In my youth, I lived in a house with a tall pine tree in the front yard. Its base was about three feet in diameter. An expanse of coarse bark stretched from gnarled roots up more than forty feet, without a hint of foliage. There, a branch reached timidly out into the suburban sky. Only a handful of other limbs, sparsely needled, followed its lead for another fifty feet.
It was not a particularly attractive tree, but it did solidly convey its place in a history longer than that of the suburban homes around it.
Occasionally, on warm evenings…
the neighborhood children would gather in this yard for a lively game of nighttime hide-and-go-seek. Upon the commencement of counting by the designated seeker at the base of the pine tree, children would scatter in all directions to hide behind various obstructions.
Not me. I would simply walk ten or so paces away and lie down. You see, this tree stood in such a way that it caused the bright light from a lamppost across the street to draw a single wide, dark shadow diagonally across the front lawn.
Nestled on the cool, moist grass, encased within that shadow, I would casually watch the seeker find each hider, one-by-one, almost tripping over me at times. The contrasting brightness of the surrounding light enveloped me with invisibility. Since I would always wait until nobody was looking in my direction before getting up, this secret hiding place was never discovered. The other players would be startled by my sudden reappearance, often accusing me of hiding in the house or otherwise cheating.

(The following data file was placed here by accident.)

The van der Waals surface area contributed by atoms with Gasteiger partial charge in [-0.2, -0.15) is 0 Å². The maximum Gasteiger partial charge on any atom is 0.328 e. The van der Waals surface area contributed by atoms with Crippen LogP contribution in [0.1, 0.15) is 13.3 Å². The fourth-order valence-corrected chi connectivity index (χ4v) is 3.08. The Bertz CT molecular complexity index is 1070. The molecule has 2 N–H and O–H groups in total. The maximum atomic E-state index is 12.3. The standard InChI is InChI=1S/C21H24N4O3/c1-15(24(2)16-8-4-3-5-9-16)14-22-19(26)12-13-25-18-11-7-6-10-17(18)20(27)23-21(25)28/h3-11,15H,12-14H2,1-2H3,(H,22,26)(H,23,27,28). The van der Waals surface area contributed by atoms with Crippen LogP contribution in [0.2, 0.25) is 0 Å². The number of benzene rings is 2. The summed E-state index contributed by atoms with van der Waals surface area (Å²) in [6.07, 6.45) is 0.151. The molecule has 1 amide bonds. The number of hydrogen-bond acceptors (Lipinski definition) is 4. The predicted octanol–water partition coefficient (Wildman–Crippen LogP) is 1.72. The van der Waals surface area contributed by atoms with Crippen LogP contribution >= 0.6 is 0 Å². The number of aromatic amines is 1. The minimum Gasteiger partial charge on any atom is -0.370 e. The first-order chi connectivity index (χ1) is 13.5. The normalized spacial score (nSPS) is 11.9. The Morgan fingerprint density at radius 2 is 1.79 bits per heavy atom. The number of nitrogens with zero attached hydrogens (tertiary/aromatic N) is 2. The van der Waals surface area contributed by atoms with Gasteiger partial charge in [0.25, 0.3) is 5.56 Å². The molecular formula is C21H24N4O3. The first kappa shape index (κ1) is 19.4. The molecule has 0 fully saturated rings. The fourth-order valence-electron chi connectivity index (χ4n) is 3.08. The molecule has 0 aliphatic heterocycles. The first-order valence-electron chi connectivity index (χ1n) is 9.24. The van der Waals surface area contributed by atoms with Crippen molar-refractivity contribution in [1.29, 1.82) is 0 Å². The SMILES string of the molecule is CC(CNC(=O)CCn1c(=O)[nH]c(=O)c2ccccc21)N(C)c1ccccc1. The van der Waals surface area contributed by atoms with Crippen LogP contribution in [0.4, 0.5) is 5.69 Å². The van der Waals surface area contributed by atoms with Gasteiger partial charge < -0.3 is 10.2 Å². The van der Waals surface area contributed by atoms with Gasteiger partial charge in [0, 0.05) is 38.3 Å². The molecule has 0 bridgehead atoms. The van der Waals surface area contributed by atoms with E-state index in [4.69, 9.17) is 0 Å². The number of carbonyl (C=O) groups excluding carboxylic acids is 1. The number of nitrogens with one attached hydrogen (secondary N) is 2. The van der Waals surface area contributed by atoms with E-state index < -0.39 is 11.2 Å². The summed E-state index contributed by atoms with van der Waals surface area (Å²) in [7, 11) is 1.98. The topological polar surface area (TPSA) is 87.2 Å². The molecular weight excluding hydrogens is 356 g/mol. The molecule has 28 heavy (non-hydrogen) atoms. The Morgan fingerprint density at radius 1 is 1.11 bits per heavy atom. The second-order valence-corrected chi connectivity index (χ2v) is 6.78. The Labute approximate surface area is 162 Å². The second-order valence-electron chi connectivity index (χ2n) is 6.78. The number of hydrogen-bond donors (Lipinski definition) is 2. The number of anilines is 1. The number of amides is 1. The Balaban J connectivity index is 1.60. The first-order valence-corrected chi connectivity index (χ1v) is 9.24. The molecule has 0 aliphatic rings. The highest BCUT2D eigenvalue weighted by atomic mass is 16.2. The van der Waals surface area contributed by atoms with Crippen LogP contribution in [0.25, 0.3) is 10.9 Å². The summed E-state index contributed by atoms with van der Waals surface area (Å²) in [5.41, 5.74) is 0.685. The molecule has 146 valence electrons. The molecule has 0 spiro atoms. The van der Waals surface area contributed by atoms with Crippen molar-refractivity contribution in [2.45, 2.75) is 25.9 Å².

I liked that feeling, or, perhaps more accurately, I liked the idea of that feeling… observing from within the middle of everything, while being entirely unseen. I had entered into a perplexing, exciting, and slightly frightening realm. I was right there, in a central, exposed place. And yet, nobody noticed me.
Were it not for the particular angle and brightness of the light at that time of evening, this hiding place would, of course, have been obvious to everyone. Through some quirk of personal perspective, this slice of reality was, at those moments, visible only to me.
I remember wondering what enabled me to see so clearly into this particular darkness, and what kept others from being aware of it. Was this some fundamental flaw in my ability to connect to others? Did my colorblindness make me see everything in a different light? Or does everyone have vivid shadow places… perfectly obvious to them, but wholly invisible to others?
Yes. Yes. And, yes.